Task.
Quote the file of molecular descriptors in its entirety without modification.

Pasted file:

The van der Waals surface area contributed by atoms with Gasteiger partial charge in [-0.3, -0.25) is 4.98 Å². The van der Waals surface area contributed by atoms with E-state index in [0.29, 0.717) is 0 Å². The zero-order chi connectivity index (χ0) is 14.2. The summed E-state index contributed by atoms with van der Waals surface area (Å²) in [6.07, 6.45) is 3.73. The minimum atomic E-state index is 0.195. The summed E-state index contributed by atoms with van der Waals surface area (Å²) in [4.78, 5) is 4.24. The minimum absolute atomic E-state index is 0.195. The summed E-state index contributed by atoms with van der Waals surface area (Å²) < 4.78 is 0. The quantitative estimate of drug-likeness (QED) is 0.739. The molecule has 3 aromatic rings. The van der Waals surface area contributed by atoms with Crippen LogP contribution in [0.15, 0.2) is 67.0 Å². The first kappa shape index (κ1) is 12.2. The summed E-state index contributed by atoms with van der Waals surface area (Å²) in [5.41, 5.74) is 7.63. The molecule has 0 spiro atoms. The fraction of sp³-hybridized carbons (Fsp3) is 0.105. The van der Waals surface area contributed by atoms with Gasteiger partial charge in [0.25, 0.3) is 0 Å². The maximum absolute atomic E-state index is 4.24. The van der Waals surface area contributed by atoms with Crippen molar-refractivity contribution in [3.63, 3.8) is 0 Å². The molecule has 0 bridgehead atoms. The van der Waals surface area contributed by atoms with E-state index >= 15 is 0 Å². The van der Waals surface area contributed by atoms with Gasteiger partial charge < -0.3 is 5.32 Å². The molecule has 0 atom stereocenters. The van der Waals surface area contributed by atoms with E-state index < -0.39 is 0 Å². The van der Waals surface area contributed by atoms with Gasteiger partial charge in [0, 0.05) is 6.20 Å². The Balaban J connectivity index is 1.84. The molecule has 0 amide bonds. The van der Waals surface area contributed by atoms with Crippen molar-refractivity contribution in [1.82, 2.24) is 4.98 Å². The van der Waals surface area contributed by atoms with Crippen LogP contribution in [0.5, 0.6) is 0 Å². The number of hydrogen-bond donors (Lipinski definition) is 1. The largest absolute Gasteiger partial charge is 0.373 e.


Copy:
The van der Waals surface area contributed by atoms with Gasteiger partial charge in [-0.3, -0.25) is 4.98 Å². The van der Waals surface area contributed by atoms with E-state index in [0.29, 0.717) is 0 Å². The zero-order chi connectivity index (χ0) is 14.2. The summed E-state index contributed by atoms with van der Waals surface area (Å²) in [6.07, 6.45) is 3.73. The minimum atomic E-state index is 0.195. The summed E-state index contributed by atoms with van der Waals surface area (Å²) in [4.78, 5) is 4.24. The minimum absolute atomic E-state index is 0.195. The summed E-state index contributed by atoms with van der Waals surface area (Å²) < 4.78 is 0. The quantitative estimate of drug-likeness (QED) is 0.739. The molecule has 3 aromatic rings. The van der Waals surface area contributed by atoms with Crippen LogP contribution in [0.15, 0.2) is 67.0 Å². The first kappa shape index (κ1) is 12.2. The summed E-state index contributed by atoms with van der Waals surface area (Å²) in [5.41, 5.74) is 7.63. The molecule has 0 spiro atoms. The fraction of sp³-hybridized carbons (Fsp3) is 0.105. The van der Waals surface area contributed by atoms with Gasteiger partial charge in [0.25, 0.3) is 0 Å². The maximum absolute atomic E-state index is 4.24. The van der Waals surface area contributed by atoms with Crippen molar-refractivity contribution in [3.63, 3.8) is 0 Å². The molecule has 0 bridgehead atoms. The van der Waals surface area contributed by atoms with E-state index >= 15 is 0 Å². The van der Waals surface area contributed by atoms with Gasteiger partial charge < -0.3 is 5.32 Å². The molecule has 0 atom stereocenters. The van der Waals surface area contributed by atoms with E-state index < -0.39 is 0 Å². The van der Waals surface area contributed by atoms with Gasteiger partial charge in [0, 0.05) is 6.20 Å². The Balaban J connectivity index is 1.84. The molecule has 0 amide bonds. The van der Waals surface area contributed by atoms with Crippen molar-refractivity contribution in [1.82, 2.24) is 4.98 Å². The van der Waals surface area contributed by atoms with Crippen LogP contribution in [0.5, 0.6) is 0 Å². The number of hydrogen-bond donors (Lipinski definition) is 1. The largest absolute Gasteiger partial charge is 0.373 e.